Creative advertising team, Zak & Ruan share with us how they became creative partners and getting experience in the advertising industry.
With a very diverse background, Zak is a copywriter speaking English / Swedish and Cypriot-Greek born in Kuwait, moved to Bahrain and Sweden, then to England for primary school and Cyprus for high school. Ruan is an art director knowing English German and Afrikaans born in South Africa and now lives in Austria.
Why did you both choose an advertising career?
"The best piece of advice was 'you’re a smart monkey, but you’re still a monkey.'"
How was your time at Falmouth studying creative advertising?
We would have not traded it for anything else in the world. Ruan actually studied graphic design and I was in creative advertising. It was during the third year that we would miraculously handle the two courses. It was difficult to create our work so it would fit both criteria but with help from our tutors cross-course collaboration was possible and accepted with certain exceptions for us. Apart from that, getting there and back from London was the biggest pain. Usually a six hour train ride or an eight hour bus ride. However, it was worth it. Sun was shining most of the time.
How did you guys come to be a creative partnership?
We met at university halls where our rooms were opposite each other. Naturally we were forced to be friends. Two years of beer, parties and occasional brainstorms, we finally realised that we had a substantial amount of culture, languages, knowledge of art and copy between us.
"If you have to graduate, don’t do it during a creative review for a masterbrand."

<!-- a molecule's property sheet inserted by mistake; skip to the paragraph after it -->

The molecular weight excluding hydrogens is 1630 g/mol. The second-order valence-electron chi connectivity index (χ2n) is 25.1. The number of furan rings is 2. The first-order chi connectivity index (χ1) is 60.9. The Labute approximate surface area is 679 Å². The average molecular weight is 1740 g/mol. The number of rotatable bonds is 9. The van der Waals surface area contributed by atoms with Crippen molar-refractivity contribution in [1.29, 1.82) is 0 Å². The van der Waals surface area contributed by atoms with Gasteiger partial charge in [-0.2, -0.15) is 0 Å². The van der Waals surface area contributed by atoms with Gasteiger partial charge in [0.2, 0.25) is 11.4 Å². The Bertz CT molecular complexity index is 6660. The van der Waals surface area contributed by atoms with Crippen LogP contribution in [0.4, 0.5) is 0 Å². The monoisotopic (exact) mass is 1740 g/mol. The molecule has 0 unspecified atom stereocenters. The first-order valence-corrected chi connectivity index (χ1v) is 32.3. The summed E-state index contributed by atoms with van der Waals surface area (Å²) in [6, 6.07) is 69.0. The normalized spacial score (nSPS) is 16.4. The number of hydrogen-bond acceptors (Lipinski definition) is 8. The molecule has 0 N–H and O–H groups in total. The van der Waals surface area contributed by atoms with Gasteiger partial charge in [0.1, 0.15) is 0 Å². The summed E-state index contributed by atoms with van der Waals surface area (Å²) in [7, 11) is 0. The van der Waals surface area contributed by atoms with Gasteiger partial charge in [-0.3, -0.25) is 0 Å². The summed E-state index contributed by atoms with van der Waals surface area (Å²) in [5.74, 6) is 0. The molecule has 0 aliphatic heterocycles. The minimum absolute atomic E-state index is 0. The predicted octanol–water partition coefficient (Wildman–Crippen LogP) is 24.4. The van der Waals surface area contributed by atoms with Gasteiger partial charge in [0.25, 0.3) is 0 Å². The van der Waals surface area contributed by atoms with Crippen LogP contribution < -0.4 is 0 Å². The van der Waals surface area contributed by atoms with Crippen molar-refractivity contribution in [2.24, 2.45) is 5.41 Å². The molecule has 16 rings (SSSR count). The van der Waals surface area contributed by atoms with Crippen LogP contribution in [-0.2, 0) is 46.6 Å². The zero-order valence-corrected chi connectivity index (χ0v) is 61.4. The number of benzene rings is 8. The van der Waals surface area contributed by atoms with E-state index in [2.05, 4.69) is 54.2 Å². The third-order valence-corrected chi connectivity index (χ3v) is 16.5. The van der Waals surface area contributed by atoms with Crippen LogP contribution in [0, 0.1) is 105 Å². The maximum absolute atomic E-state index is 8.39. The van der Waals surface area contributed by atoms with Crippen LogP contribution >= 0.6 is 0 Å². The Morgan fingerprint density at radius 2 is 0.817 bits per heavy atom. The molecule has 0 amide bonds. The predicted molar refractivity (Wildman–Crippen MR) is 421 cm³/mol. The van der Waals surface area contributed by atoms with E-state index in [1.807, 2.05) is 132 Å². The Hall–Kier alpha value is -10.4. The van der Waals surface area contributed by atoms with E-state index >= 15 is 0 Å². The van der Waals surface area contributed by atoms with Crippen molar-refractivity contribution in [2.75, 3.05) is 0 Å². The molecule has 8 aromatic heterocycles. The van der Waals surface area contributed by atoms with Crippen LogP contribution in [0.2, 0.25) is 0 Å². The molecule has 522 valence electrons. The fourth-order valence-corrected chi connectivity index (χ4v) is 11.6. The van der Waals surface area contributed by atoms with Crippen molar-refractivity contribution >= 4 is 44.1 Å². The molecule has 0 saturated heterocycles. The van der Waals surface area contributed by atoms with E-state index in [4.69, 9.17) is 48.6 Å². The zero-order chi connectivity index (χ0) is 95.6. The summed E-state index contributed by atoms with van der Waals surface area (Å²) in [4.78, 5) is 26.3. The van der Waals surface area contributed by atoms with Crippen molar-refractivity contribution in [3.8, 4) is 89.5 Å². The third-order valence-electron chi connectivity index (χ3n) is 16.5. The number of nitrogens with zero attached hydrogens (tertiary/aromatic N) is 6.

The actual scenario was Zak sitting by a table, pulling his hair out in order to get something coherent and credible for a creative review the next day. I went over to him and found out he was working on BMW. Me, being a huge fanatic of the brand, gave him some insight into the brand and its strong community. Turned out to be really helpful. Simply then and there Zak asked me “Do you want to present this with me?” to which I replied “yeah, sure.” Easy.
From your portfolio, what’s your best piece of work?
Our campaign for ASOS because it really shows the extent digital advertising can go. We live in the YouTube generation. People will research on the internet and talk to online communities before opening a book. Of our own research we found that online tutorials are very respected. Even better, people will attempt unusual things in the comfort of their own room. This could be anywhere from WWE wrestling moves, twerking or even backflips. We used this insight and slapped it on to ASOS and made something incredible.
What have you learnt from your time at Ogilvy?
If you have to graduate, don’t do it during a creative review for a masterbrand. Things happen very quickly, from a brief on Monday, idea by Tuesday, and a fully integrated campaign by Friday. We, unfortunately, had to skip a creative review in order to go back to Falmouth and receive our certificates. It was a shame because we were on a very good track. Also, we found ourselves as the two leading extras in a pizza hut commercial. Furthermore, it was a complete crash course into the deep end of the industry. We were the first creative interns their Unilever department has ever had.
What’s the best piece of advice you’ve been given?
Be patient with HR. Things do actually eventually at some point probably happen. The best piece of advice was ‘you’re a smart monkey, but you’re still a monkey.’
Where do you want to be in five years time?
Settled somewhere after having travelled the globe building our work experience in as many different countries as possible. Both of us are multicultural and we want to exploit this to see as many styles and specialisations each agency has. If we have to give a good guess it would be back in the UK. However, we don’t know what where the journey will take us.
Tell us your best joke?
Pull down your pants.
And finally, if you could share a desk with anyone from the past, present or future, who would it be?
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